I found a very nice blog post about the penalty of multi-tasking here:

It is really hard to convience people about the penalty of multi-tasking and it is also a bad idea to isolate people, as teams works much better than individuals, but only if they can utilize their time without interrupting each other too much.

At one hand, you want everyone to know what others work on, you want them to discuss the architecture and get inspiration from each other, and at the same time you want them to avoid interruption and multi-tasking.
I found that if you place the team in a horse shoe shape back to back, it encourage them to interact much more – which is good, however it is also important that they don’t break too often.
A good way of working could be :
* morning meetings,
* if the team or part of the team want to continue to discuss a topic, they should use the time
* work until lunch and avoid interruptions
* after lunch you might have things part of the team need to talk about, and since lunch already interrupted the team, it is natural to put such a meeting after lunch
This is more or less what Scrum suggest, but it is really hard to stick to and I believe the team need help to stick to this, i.e. a team lead can highlight this to the team (write down observations and present it either at the morning meeting or at retrospective).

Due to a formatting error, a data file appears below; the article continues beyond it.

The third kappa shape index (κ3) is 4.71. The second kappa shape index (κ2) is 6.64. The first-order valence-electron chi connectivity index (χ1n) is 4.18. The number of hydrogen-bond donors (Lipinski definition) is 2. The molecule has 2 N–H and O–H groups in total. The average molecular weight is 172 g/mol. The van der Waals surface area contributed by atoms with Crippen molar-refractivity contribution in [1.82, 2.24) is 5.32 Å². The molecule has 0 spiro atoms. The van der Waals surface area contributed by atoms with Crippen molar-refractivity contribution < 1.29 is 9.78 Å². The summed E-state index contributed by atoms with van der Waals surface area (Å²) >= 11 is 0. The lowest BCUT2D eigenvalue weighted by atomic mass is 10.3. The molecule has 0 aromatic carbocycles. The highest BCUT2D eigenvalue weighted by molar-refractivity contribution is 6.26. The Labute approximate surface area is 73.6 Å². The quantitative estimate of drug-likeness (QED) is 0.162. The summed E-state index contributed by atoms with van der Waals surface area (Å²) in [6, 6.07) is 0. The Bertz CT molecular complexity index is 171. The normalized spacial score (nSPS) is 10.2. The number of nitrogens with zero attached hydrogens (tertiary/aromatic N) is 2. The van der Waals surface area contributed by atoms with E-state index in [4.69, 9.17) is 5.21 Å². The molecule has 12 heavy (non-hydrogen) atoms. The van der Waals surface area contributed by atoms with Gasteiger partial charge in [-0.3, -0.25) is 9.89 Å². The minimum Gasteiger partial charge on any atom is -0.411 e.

Cooperation is super important and gives a lot of value in complex projects, but it is always a trade-off, it is important to have the discipline both as a team and as an individual.

At the same time, I recomend people to use Pomodoro (I use to call it one-man Scrum), to get breaks into their work, again it is important that people don’t start something else, the best way for me to have a 5 min break is to go down the stairs (3 floors), outside the building and walk a short walk around the parking area and then back in, the risk is that you get into new interesting discussions if you go to the coffee machine etc…